Imagine a company using your financial information to make a profitable product and then preventing you from using it because doing so would be counterproductive to its long-term business plans. Oh, wait, you don’t have to imagine anything because the major credit bureaus have been playing such games with consumer data for years, wielding control of it to maximise profits instead of serving the best interests of the very consumers the data represents. Oddly enough, this flawed system is exactly why we must listen to Occupy Wall Street (at least to a certain extent).
The Occupy Wall Street (OWS) movement has been in the news so much for so long that by now it can be easy to tune out. However, by doing so, you might’ve missed the letter sent by the organisation’s Alternative Banking Group to Richard Cordray, director of the Consumer Financial Protection Bureau (CFPB). While the details of this correspondence are essentially immaterial, the central message is both undeniable and important: The way credit scores are created and managed is broken and anti-consumer.
Perhaps no better example of this is the standoff between Experian and FICO. Experian obviously wants its in-house credit score, the Vantage Score, to supplant the FICO score, which is currently the most popular score among lenders. To promote this ultimate goal, the credit bureau stopped allowing FICO to sell FICO scores based on Experian credit report data to consumers. The thinking: Without the ability to obtain Experian-based FICO scores, consumers won’t be able to predict decisions made by lenders who use them and will therefore push for an attainable score to be used instead, thereby making the FICO score less relevant. In other words, Experian knows it can’t curtail the sale of its FICO score to big banks because they have too much clout but is perfectly willing to use our financial data (not to mention our ability to properly manage our finances) as a bargaining chip.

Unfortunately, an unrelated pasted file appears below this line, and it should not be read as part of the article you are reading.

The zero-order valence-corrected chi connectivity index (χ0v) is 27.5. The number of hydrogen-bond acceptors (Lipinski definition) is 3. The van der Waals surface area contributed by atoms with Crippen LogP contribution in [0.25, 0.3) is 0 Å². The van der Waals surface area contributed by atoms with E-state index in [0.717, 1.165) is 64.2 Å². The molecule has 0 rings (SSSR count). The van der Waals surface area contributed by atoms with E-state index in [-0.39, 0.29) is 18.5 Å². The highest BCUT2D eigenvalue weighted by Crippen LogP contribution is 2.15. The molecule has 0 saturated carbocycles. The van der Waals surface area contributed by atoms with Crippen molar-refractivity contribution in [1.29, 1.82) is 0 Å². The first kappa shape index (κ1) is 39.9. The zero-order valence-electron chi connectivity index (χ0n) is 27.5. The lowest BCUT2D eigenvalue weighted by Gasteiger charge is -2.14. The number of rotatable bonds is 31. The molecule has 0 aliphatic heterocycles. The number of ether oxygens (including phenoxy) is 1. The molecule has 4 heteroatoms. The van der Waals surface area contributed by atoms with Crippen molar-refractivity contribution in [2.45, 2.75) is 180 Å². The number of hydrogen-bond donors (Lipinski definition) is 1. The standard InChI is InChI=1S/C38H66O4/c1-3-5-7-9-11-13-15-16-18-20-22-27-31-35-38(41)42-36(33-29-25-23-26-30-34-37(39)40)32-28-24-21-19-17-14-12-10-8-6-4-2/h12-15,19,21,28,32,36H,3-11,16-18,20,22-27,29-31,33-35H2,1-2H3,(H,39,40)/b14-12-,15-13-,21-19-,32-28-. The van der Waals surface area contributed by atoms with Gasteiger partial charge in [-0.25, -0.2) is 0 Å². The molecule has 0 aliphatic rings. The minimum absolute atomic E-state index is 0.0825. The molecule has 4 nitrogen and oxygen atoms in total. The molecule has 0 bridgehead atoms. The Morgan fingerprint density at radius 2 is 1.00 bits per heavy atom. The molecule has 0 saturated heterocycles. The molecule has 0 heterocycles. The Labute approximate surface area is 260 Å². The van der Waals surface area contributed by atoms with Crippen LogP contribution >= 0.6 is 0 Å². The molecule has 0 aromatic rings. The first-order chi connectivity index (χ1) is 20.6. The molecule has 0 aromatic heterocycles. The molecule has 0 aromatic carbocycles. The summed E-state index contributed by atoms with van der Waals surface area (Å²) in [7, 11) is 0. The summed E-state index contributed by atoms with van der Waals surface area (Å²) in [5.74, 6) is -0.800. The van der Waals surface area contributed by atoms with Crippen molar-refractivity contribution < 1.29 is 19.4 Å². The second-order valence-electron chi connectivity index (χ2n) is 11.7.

This example merely characterises the conflicts of interest that have become a systematic problem within the credit reporting industry. The question is how to fix the problem, and in my opinion, the answer is relatively simple.
The credit reporting industry needs an infusion of capitalistic principles. Regulators need to promote competition and the innovation that inevitably comes with it. They should therefore require that credit bureaus sell consumer financial data to any company that has permission to use it and do so at a uniform price. This would allow more entrants into the credit scoring space than is possible under the current system in which credit bureaus price out the competition or refuse to share what’s not really theirs to begin with. Consumers no longer view credit data as a luxury, but rather as a utility that affects their daily lives in a plethora of ways.
With more companies competing to develop the most accurate credit scores, underwriting accuracy would gradually improve, ensuring that only truly creditworthy individuals gain access to credit, thereby avoiding the dangerous overleveraging that we witnessed when the housing bubble burst a few years ago. This would also enable banks to offer better and better products. You see, underwriting inefficiency leads to unexpected defaults, which banks must account for in setting product pricing and terms. With a keener eye to the future, banks would be able to offer lower car loan rates, higher savings account rates, and more lucrative rewards credit cards, since they would have more robust profit margins.
Unleashing credit data would give consumers access to an array of products and services that would help them make better financial decisions across the board. A lot of these ideas are either being prevented from coming to market due to the suppressing influence of credit bureaus or have yet to be imagined given the lack of innovation currently permitted in the industry.
So, when you boil it down, increased competition in the credit scoring space equals enhanced financial control for consumers, more predictive credit scores, and better financial products.
Are you listening, Mr. Cordray?
Odysseas Papadimitriou is the founder and CEO of Card Hub, a leading website for credit card offers, news and deals.
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